The Debt Management Office, DMO, has refuted the claim by a non-governmental organisation, Socio-Economic Rights and Accountability, that Nigeria has defaulted in repaying its Chinese loans.
SERAP in a statement yesterday hailed the judgement that ordered the present regime led by the President Muhammadu Buhari to account for how it spent $460 million obtained from China to fund the Abuja Closed-Circuit Television (CCTV) project which later was not implemented.
The NGO also quoted a report in its statement saying “Nigeria has failed to repay loans for which penalties stand at N41.31bn.”
But DMO in its rebuttal said the statement is ‘false’ as Nigeria has not defaulted in its loan repayment.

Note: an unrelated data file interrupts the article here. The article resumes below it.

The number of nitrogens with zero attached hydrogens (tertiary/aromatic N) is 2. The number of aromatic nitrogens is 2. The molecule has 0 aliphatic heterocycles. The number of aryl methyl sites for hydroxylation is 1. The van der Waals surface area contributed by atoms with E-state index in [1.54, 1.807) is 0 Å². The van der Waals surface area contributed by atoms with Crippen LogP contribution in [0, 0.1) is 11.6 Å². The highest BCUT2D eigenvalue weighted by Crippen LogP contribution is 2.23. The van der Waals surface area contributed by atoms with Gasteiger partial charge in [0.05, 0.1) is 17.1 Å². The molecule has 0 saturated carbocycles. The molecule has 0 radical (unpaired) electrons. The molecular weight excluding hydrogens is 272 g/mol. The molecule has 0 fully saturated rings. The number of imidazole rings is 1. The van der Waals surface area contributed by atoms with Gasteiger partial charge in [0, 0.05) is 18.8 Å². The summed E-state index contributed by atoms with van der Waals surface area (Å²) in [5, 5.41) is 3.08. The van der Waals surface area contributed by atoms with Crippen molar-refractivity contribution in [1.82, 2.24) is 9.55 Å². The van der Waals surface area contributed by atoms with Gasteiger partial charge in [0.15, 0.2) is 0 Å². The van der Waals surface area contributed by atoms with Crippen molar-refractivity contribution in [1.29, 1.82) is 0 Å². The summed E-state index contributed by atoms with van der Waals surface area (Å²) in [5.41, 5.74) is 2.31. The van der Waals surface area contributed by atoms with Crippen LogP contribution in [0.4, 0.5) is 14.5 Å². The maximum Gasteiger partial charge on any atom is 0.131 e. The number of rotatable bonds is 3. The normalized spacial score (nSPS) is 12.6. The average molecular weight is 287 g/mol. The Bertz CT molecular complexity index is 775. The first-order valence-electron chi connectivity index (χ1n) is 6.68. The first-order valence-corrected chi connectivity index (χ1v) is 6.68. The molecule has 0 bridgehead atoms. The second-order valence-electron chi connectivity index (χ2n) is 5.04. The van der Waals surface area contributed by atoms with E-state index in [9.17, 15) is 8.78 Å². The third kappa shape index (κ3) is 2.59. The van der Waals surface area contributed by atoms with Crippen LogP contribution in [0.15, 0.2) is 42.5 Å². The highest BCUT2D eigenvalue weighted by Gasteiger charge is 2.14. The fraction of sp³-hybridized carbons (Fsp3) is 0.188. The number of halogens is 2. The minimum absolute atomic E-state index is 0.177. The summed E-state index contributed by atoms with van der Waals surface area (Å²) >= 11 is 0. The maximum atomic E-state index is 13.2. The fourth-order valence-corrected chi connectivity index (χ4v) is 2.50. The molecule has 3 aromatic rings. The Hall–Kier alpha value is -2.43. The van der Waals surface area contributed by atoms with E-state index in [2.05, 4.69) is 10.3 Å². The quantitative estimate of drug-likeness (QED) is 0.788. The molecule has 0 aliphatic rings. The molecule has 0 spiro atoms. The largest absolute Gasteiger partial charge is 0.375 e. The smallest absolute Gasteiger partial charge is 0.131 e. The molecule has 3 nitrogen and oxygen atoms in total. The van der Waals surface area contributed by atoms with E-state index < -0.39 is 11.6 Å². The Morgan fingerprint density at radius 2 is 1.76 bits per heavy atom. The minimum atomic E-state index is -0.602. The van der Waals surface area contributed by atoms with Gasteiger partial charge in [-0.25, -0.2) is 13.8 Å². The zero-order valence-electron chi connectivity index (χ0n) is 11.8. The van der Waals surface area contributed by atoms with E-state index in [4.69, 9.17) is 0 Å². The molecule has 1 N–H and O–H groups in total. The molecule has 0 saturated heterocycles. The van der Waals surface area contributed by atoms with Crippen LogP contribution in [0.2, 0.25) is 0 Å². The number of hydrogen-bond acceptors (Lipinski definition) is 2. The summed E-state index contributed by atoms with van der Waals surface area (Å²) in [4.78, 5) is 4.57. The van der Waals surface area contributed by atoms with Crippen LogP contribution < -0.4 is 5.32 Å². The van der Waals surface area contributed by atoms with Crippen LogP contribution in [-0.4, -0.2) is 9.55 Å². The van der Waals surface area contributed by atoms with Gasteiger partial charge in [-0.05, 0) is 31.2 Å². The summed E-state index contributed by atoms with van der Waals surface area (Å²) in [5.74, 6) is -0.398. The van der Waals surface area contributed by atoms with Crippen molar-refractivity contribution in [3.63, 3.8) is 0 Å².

“Nigeria is fully committed to housing its debt obligations and has not defaulted on any of its debt service obligations,” DMO said on Monday.
SERAP had sued the FG following a 2019 disclosure by the Minister of Finance, Zainab Ahmed that “Nigeria was servicing the loan”, adding that she had ‘no explanations on the status of the project.’ She reportedly said, “We are servicing the loan. I have no information on the status of the CCTV project.
Giving his judgement, Justice Nwite agreed with SERAP that “there is a reasonable cause of action against the government. Accounting for the spending of the $460 million Chinese loan is in the interest of the public. It will be inimical for the court to refuse SERAP’s application for judicial review of the government’s action”.
The presiding justice also said the Minister of Finance is in charge of the finance of the country and “cannot by any stretch of imagination be oblivious of the amount of money paid to the contractors for the Abuja CCTV contract and the money meant for the construction of the headquarters of the Code of Conduct Bureau (CCB).